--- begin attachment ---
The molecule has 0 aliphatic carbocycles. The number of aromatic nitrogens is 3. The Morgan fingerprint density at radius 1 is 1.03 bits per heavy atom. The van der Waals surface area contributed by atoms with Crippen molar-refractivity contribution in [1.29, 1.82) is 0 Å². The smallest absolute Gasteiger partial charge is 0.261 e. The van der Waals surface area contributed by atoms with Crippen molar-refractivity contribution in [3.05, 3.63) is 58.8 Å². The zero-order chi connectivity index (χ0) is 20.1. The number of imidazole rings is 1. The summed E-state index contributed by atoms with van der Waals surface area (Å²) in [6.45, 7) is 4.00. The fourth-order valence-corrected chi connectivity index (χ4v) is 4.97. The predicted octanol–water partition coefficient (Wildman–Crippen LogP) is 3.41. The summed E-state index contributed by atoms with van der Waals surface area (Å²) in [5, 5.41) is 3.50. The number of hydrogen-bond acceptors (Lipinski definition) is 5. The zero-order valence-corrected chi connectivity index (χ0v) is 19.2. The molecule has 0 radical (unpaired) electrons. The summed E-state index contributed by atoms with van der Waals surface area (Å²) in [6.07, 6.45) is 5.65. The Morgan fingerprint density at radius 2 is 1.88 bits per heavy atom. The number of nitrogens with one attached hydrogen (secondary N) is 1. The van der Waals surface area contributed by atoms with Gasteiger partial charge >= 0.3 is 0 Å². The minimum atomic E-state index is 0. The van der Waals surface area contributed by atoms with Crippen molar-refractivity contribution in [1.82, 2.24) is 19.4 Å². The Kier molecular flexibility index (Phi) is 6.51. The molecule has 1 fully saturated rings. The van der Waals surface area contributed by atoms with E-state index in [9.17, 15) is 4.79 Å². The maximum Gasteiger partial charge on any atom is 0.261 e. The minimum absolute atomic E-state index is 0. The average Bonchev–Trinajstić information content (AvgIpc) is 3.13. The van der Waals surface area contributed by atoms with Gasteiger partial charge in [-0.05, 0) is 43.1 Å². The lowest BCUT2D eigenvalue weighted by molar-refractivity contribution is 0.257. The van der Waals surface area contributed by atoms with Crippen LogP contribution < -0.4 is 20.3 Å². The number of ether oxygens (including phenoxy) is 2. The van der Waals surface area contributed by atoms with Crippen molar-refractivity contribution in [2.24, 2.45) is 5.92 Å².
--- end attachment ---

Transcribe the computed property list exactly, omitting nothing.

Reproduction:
The molecule has 0 aliphatic carbocycles. The number of aromatic nitrogens is 3. The Morgan fingerprint density at radius 1 is 1.03 bits per heavy atom. The van der Waals surface area contributed by atoms with Crippen molar-refractivity contribution in [1.29, 1.82) is 0 Å². The smallest absolute Gasteiger partial charge is 0.261 e. The van der Waals surface area contributed by atoms with Crippen molar-refractivity contribution in [3.05, 3.63) is 58.8 Å². The zero-order chi connectivity index (χ0) is 20.1. The number of imidazole rings is 1. The summed E-state index contributed by atoms with van der Waals surface area (Å²) in [6.45, 7) is 4.00. The fourth-order valence-corrected chi connectivity index (χ4v) is 4.97. The predicted octanol–water partition coefficient (Wildman–Crippen LogP) is 3.41. The summed E-state index contributed by atoms with van der Waals surface area (Å²) in [5, 5.41) is 3.50. The number of hydrogen-bond acceptors (Lipinski definition) is 5. The zero-order valence-corrected chi connectivity index (χ0v) is 19.2. The molecule has 0 radical (unpaired) electrons. The summed E-state index contributed by atoms with van der Waals surface area (Å²) in [6.07, 6.45) is 5.65. The Morgan fingerprint density at radius 2 is 1.88 bits per heavy atom. The number of nitrogens with one attached hydrogen (secondary N) is 1. The van der Waals surface area contributed by atoms with Gasteiger partial charge >= 0.3 is 0 Å². The minimum atomic E-state index is 0. The van der Waals surface area contributed by atoms with Crippen molar-refractivity contribution in [1.82, 2.24) is 19.4 Å². The Kier molecular flexibility index (Phi) is 6.51. The molecule has 1 fully saturated rings. The van der Waals surface area contributed by atoms with E-state index in [9.17, 15) is 4.79 Å². The maximum Gasteiger partial charge on any atom is 0.261 e. The minimum absolute atomic E-state index is 0. The average Bonchev–Trinajstić information content (AvgIpc) is 3.13. The van der Waals surface area contributed by atoms with Gasteiger partial charge in [-0.05, 0) is 43.1 Å². The lowest BCUT2D eigenvalue weighted by molar-refractivity contribution is 0.257. The van der Waals surface area contributed by atoms with Crippen LogP contribution < -0.4 is 20.3 Å². The number of ether oxygens (including phenoxy) is 2. The van der Waals surface area contributed by atoms with Crippen molar-refractivity contribution in [2.24, 2.45) is 5.92 Å².